Entering Saturday’s contest against the Royals, the Tigers ranked last in the majors with just two home runs over their last eight games. Exiting that game, well, they bumped up their total to just three, but that third homer was a doozy: a go-ahead grand slam from rookie left fielder Christin Stewart.
Stewart’s moment arrived in the seventh inning. Still up 4-2, the Royals had already started to let the game get away from them. Nicholas Castellanos singled in a run, Miguel Cabrera hit a liner out to left, and Kansas City’s Wily Peralta finished setting the table with a seven-pitch walk to Jeimer Candelario. Stewart saw four pitches from Peralta before finding a changeup he liked, which was promptly returned to the right field foul pole for his first-ever grand slam:
Per MLB Network’s Jon Morosi, it’s been almost ten years since the Tigers have seen a rookie belt a go-ahead grand slam. The last to do it was outfielder Clete Thomas, whose eighth-inning home run put the Tigers up 9-5 over the Angels on June 7, 2009. (It’s been just nine years since a Tigers’ rookie hit any variety of grand slam, which was accomplished by right fielder Brennan Boesch in the summer of 2010.)
Thanks to Stewart’s grand slam, the Tigers extended their winning streak to four straight games with a 7-4 finale against the Royals. They’ll go for the sweep on Sunday with right-hander Tyson Ross on the mound at 1:10 PM EDT.
The Padres fired manager Andy Green on Saturday, per an official team release. Bench coach Rod Barajas will step into the position for the remaining eight games of the 2019 season.
Executive Vice President and GM A.J. Preller gave a statement in the wake of Green’s dismissal:
I want to thank Andy for his tireless work and dedication to the Padres over the last four seasons. This was an incredibly difficult decision, but one we felt was necessary at this time to take our organization to the next level and expedite the process of bringing a championship to San Diego. Our search for a new manager will begin immediately.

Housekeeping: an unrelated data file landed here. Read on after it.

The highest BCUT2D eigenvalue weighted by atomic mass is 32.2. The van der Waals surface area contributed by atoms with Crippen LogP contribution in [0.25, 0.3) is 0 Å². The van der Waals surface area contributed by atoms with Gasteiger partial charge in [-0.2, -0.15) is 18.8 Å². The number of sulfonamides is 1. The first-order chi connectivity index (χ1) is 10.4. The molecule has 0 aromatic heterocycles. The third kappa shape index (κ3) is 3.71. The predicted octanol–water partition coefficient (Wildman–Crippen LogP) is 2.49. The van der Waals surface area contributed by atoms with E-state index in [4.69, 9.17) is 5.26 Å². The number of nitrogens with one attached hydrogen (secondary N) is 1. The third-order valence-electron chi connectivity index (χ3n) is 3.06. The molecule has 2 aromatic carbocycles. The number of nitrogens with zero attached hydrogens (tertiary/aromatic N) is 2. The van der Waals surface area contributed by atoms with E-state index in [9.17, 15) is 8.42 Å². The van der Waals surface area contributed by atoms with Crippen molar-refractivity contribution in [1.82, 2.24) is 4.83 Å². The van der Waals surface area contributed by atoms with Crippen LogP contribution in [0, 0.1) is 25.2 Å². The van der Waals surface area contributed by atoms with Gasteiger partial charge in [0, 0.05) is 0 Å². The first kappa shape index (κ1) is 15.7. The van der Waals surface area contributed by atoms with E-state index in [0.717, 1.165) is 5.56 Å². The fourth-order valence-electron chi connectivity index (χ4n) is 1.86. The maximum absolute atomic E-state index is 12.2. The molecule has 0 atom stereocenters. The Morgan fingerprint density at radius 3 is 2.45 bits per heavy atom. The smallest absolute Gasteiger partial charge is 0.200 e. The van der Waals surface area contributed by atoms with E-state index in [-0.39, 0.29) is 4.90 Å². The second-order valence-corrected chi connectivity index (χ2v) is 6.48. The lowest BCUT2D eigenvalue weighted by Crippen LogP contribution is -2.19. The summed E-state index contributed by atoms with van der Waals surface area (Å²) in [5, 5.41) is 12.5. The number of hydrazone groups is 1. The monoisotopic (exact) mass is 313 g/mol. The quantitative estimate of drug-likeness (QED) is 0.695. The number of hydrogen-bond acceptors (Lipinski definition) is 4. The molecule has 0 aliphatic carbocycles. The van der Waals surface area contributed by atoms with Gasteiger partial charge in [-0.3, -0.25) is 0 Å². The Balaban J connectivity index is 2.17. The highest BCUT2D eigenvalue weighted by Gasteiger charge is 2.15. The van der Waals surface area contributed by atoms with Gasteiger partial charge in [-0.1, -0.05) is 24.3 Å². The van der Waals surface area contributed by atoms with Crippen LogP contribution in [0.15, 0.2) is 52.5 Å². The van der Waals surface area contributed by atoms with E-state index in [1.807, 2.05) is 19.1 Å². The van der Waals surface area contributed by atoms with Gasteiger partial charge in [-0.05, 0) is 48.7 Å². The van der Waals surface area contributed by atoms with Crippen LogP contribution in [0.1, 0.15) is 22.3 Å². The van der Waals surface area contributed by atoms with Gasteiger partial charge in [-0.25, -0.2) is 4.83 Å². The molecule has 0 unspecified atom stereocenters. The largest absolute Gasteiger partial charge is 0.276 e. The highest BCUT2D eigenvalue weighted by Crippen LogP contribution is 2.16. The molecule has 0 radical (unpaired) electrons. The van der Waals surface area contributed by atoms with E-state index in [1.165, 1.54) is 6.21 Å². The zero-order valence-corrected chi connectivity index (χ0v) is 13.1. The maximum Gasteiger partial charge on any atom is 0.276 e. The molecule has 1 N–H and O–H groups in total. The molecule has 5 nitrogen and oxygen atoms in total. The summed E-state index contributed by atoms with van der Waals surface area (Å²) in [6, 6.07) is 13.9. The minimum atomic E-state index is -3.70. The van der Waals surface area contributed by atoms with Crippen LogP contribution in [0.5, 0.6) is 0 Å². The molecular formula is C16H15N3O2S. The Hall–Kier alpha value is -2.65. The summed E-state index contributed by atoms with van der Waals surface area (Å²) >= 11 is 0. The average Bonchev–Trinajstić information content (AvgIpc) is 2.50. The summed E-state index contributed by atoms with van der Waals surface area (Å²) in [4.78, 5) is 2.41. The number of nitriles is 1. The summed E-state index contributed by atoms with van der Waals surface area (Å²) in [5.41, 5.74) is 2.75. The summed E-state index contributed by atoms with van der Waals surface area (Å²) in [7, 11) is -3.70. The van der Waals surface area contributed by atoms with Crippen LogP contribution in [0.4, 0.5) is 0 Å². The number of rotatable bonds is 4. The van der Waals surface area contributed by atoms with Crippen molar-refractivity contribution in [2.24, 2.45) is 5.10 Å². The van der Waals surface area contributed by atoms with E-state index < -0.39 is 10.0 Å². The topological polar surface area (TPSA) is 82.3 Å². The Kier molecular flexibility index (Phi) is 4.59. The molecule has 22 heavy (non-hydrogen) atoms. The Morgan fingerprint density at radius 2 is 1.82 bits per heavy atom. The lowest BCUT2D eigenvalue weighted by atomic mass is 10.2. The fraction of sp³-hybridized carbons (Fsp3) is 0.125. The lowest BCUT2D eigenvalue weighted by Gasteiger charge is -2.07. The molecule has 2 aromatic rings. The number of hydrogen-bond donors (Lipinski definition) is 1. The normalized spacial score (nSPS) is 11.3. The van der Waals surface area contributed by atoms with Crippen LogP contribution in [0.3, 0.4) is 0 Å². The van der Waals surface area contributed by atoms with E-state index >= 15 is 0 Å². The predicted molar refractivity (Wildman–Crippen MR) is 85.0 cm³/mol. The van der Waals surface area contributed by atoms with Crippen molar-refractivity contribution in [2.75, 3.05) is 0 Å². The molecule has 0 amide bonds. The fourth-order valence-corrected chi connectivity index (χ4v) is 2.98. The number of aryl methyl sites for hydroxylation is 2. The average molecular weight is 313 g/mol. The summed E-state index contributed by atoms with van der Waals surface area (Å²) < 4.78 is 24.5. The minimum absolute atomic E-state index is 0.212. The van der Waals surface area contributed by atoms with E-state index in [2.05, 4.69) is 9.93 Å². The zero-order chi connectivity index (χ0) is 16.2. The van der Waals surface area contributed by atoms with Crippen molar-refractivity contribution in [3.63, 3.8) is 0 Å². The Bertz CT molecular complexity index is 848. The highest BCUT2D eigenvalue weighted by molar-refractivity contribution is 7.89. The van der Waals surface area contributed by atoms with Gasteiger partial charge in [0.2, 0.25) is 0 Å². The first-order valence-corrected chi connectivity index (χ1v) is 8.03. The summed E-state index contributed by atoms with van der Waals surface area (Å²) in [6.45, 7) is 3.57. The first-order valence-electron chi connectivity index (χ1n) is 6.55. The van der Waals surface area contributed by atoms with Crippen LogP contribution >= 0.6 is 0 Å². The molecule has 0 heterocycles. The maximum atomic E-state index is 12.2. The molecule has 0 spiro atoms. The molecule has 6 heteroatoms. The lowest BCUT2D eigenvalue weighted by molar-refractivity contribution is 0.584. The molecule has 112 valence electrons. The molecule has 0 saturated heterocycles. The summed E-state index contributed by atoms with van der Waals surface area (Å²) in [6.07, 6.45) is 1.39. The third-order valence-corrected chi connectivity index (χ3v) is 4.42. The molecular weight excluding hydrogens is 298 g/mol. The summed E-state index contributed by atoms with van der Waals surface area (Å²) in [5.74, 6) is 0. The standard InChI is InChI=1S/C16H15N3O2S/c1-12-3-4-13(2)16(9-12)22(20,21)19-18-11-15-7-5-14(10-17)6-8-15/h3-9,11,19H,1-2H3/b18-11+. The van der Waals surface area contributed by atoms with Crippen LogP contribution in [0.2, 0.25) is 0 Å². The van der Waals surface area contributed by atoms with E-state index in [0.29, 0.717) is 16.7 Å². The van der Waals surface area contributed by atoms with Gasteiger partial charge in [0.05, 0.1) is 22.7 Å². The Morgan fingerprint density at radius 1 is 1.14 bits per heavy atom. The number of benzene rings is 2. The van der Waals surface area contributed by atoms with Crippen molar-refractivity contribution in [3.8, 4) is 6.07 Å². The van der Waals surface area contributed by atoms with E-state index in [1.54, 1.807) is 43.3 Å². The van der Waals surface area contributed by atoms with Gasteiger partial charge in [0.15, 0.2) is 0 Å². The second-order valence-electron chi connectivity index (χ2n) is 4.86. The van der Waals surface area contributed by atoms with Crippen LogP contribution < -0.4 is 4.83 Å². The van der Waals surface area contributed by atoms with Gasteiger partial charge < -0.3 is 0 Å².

In additional comments made to reporters, Preller added that the decision had not been made based on the Padres’ current win-loss record (a fourth-place 69-85 in the NL West), but rather on the lack of response coming from the team.
“Looking at the performance, looking at it from an improvement standing, we haven’t seen the team respond in the last few months,” Preller said. “When you get to the point where you’re questioning where things are headed … we have to make that call.”
Since his hiring in October 2015, Green has faced considerable challenges on the Padres’ long and winding path to postseason contention. He shepherded San Diego through four consecutive losing seasons, drawing a career 274-366 record as the club extended their streak to 13 seasons without a playoff appearance. And, despite some definite strides in the right direction — including an eight-year, $144 million pact with Eric Hosmer, a 10-year, $300 million pact with superstar Manny Machado, and the development of top prospect Fernando Tatís Jr. — lingering injuries and inexplicable slumps from key players stalled the rebuild longer than the Padres would have liked.
For now, they’ll prepare to roll the dice with a new skipper in 2020, though any potential candidates have yet to be identified for the role. It won’t come cheap, either, as Green inked a four-year extension back in 2017 — one that should have seen him through the team’s 2021 campaign.